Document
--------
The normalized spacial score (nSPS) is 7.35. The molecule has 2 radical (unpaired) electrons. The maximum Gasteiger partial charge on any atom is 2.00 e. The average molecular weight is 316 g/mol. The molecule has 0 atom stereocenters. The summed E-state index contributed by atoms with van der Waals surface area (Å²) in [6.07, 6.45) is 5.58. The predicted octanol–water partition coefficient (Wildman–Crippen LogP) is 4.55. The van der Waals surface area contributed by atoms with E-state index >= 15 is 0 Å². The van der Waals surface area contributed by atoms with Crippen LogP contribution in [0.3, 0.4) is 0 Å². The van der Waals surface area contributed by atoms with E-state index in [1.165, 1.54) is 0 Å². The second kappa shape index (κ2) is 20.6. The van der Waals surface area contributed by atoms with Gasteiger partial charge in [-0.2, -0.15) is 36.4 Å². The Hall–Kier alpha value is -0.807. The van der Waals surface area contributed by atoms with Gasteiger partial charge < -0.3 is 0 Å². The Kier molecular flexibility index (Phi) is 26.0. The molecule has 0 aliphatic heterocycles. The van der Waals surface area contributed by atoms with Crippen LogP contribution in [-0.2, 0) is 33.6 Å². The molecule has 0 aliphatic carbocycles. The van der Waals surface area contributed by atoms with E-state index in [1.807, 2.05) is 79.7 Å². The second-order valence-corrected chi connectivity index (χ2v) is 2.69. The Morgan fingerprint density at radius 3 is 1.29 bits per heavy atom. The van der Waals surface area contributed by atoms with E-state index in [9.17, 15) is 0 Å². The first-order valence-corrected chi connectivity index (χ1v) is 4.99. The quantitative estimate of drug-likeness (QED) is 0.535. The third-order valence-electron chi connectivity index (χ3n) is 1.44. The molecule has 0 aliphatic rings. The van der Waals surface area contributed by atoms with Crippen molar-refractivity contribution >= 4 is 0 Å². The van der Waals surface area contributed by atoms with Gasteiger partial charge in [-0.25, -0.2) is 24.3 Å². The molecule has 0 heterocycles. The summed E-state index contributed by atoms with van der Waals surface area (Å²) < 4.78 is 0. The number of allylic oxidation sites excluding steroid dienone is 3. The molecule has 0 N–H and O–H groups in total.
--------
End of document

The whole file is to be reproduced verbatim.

The normalized spacial score (nSPS) is 7.35. The molecule has 2 radical (unpaired) electrons. The maximum Gasteiger partial charge on any atom is 2.00 e. The average molecular weight is 316 g/mol. The molecule has 0 atom stereocenters. The summed E-state index contributed by atoms with van der Waals surface area (Å²) in [6.07, 6.45) is 5.58. The predicted octanol–water partition coefficient (Wildman–Crippen LogP) is 4.55. The van der Waals surface area contributed by atoms with E-state index >= 15 is 0 Å². The van der Waals surface area contributed by atoms with Crippen LogP contribution in [0.3, 0.4) is 0 Å². The van der Waals surface area contributed by atoms with E-state index in [1.165, 1.54) is 0 Å². The second kappa shape index (κ2) is 20.6. The van der Waals surface area contributed by atoms with Gasteiger partial charge in [-0.2, -0.15) is 36.4 Å². The Hall–Kier alpha value is -0.807. The van der Waals surface area contributed by atoms with Gasteiger partial charge < -0.3 is 0 Å². The Kier molecular flexibility index (Phi) is 26.0. The molecule has 0 aliphatic heterocycles. The van der Waals surface area contributed by atoms with Crippen LogP contribution in [-0.2, 0) is 33.6 Å². The molecule has 0 aliphatic carbocycles. The van der Waals surface area contributed by atoms with E-state index in [1.807, 2.05) is 79.7 Å². The second-order valence-corrected chi connectivity index (χ2v) is 2.69. The Morgan fingerprint density at radius 3 is 1.29 bits per heavy atom. The van der Waals surface area contributed by atoms with E-state index in [9.17, 15) is 0 Å². The first-order valence-corrected chi connectivity index (χ1v) is 4.99. The quantitative estimate of drug-likeness (QED) is 0.535. The third-order valence-electron chi connectivity index (χ3n) is 1.44. The molecule has 0 aliphatic rings. The van der Waals surface area contributed by atoms with Crippen molar-refractivity contribution >= 4 is 0 Å². The van der Waals surface area contributed by atoms with Gasteiger partial charge in [-0.25, -0.2) is 24.3 Å². The molecule has 0 heterocycles. The summed E-state index contributed by atoms with van der Waals surface area (Å²) < 4.78 is 0. The number of allylic oxidation sites excluding steroid dienone is 3. The molecule has 0 N–H and O–H groups in total.